Background: Screening for Alzheimer's disease and related disorders (ADRD) and mild cognitive impairment (MCI) could increase case identification, enhance clinical trial enrollment, and enable early intervention. MCI and ADRD screening would be most beneficial if detection measures reflect neurodegenerative changes. Optical coherence tomography (OCT) could be a marker of neurodegeneration (part of the amyloid-tau-neurodegeneration (ATN) framework). Objective: To determine whether OCT measurements can be used as a screening measure to detect individuals with MCI and ADRD. Methods: A retrospective cross-sectional study was performed on 136 participants with comprehensive clinical, cognitive, functional, and behavioral evaluations including OCT with a subset ...

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    17. Quantifying Retinal Microvascular Morphology in Schizophrenia Using Swept-Source Optical Coherence Tomography Angiography

      Quantifying Retinal Microvascular Morphology in Schizophrenia Using Swept-Source Optical Coherence Tomography Angiography

      Background: Retinovascular changes are reported on fundus imaging in schizophrenia (SZ). This is the first study to use swept-source optical coherence tomography angiography (OCT-A) to comprehensively examine retinal microvascular changes in SZ. Methods: This study included 30 patients with SZ/schizoaffective disorder (8 early and 15 chronic) and 22 healthy controls (HCs). All assessments were performed at Beth Israel Deaconess Medical Center and Massachusetts Eye and Ear. All participants underwent swept-source OCT-A of right (oculus dextrus [OD]) and left (oculus sinister [OS]) eye, clinical, and cognitive assessments. Macular OCT-A images (6 × 6 mm) were collected with the DRI Topcon Triton ...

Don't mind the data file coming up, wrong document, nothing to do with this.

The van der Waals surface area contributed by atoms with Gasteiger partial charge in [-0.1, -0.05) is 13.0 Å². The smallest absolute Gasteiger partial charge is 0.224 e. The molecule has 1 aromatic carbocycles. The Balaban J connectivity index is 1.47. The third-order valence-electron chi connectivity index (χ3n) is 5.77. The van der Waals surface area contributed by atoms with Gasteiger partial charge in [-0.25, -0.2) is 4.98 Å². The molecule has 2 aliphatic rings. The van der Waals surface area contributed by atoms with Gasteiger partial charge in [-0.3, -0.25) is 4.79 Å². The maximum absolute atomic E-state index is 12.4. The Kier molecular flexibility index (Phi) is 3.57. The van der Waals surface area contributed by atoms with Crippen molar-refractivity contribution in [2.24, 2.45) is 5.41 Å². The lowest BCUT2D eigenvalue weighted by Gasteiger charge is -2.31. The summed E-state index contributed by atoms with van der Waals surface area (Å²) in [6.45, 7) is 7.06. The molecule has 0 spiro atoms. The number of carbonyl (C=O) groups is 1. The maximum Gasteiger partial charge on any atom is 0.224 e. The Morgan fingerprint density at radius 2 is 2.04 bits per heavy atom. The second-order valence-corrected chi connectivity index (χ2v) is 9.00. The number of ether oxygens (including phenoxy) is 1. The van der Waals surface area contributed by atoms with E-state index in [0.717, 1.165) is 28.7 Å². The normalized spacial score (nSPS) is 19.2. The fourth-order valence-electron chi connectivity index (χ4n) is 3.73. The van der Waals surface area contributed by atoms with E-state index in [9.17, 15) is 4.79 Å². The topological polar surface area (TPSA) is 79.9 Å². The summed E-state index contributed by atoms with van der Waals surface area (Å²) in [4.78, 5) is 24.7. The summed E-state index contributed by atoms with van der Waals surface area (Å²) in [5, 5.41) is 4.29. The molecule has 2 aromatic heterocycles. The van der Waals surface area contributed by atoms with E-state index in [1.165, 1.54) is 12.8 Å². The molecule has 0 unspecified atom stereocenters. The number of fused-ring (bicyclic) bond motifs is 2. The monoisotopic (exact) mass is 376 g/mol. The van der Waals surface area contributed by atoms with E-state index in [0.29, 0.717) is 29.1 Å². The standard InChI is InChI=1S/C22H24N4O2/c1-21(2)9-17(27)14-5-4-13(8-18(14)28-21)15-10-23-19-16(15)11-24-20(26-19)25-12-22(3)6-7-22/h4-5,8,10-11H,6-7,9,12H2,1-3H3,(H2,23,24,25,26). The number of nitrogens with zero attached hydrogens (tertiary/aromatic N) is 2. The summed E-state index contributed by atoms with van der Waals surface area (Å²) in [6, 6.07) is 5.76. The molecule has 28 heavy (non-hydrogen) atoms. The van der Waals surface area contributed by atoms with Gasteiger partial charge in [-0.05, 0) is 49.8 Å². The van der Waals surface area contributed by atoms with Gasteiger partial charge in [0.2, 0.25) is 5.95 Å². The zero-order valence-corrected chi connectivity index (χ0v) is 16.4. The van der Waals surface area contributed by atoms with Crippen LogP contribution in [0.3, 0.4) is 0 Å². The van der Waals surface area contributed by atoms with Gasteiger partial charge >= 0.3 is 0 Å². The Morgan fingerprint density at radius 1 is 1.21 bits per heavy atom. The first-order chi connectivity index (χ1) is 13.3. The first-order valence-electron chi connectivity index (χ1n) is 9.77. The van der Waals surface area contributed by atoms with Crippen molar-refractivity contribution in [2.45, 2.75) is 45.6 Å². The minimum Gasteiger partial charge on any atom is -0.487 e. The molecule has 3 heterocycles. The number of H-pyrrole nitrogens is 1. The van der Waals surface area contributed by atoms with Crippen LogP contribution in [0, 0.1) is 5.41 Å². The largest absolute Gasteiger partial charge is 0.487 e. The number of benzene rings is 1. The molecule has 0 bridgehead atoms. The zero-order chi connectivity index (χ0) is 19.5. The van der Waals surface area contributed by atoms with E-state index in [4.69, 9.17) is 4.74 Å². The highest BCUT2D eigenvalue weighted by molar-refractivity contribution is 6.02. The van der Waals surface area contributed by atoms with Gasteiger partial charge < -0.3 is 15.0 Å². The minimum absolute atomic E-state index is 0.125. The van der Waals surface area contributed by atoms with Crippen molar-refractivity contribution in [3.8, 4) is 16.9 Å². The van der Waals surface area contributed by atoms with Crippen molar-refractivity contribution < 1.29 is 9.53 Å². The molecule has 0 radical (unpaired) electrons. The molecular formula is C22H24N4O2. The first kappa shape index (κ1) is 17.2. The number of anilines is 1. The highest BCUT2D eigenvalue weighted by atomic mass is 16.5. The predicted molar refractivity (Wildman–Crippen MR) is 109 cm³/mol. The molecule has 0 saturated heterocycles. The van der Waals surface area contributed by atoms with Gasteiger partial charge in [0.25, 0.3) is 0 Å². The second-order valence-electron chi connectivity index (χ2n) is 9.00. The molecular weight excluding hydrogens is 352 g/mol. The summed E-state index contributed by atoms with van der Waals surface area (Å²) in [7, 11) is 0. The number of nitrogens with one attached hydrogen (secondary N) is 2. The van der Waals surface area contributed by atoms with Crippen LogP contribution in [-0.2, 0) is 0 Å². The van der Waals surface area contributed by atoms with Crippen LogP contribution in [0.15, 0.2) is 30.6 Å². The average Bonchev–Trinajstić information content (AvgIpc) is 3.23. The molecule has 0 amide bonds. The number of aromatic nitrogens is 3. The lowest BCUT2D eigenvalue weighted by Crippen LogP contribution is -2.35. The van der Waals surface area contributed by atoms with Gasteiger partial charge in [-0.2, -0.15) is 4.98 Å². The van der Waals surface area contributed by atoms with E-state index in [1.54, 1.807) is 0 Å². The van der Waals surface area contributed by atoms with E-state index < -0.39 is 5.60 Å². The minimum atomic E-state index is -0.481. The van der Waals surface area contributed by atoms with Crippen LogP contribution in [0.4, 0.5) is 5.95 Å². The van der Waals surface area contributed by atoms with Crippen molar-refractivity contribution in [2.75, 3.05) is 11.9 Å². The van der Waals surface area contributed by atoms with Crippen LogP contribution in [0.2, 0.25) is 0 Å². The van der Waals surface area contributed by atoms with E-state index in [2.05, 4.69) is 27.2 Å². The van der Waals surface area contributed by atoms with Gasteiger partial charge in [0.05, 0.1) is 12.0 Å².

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    18. Quantification of volumetric morphometry and optical property in the cortex of human cerebellum at micrometer resolution

      Quantification of volumetric morphometry and optical property in the cortex of human cerebellum at micrometer resolution

      The surface of the human cerebellar cortex is much more tightly folded than the cerebral cortex. Volumetric analysis of cerebellar morphometry in magnetic resonance imaging studies suffers from insufficient resolution, and therefore has had limited impact on disease assessment. Automatic serial polarization-sensitive optical coherence tomography (as-PSOCT) is an emerging technique that offers the advantages of microscopic resolution and volumetric reconstruction of large-scale samples. In this study, we reconstructed multiple cubic centimeters of ex vivo human cerebellum tissue using as-PSOCT. The morphometric and optical properties of the cerebellar cortex across five subjects were quantified. While the molecular and granular layers exhibited ...

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    19. Retinal Optical Coherence Tomography in Neuromyelitis Optica

      Retinal Optical Coherence Tomography in Neuromyelitis Optica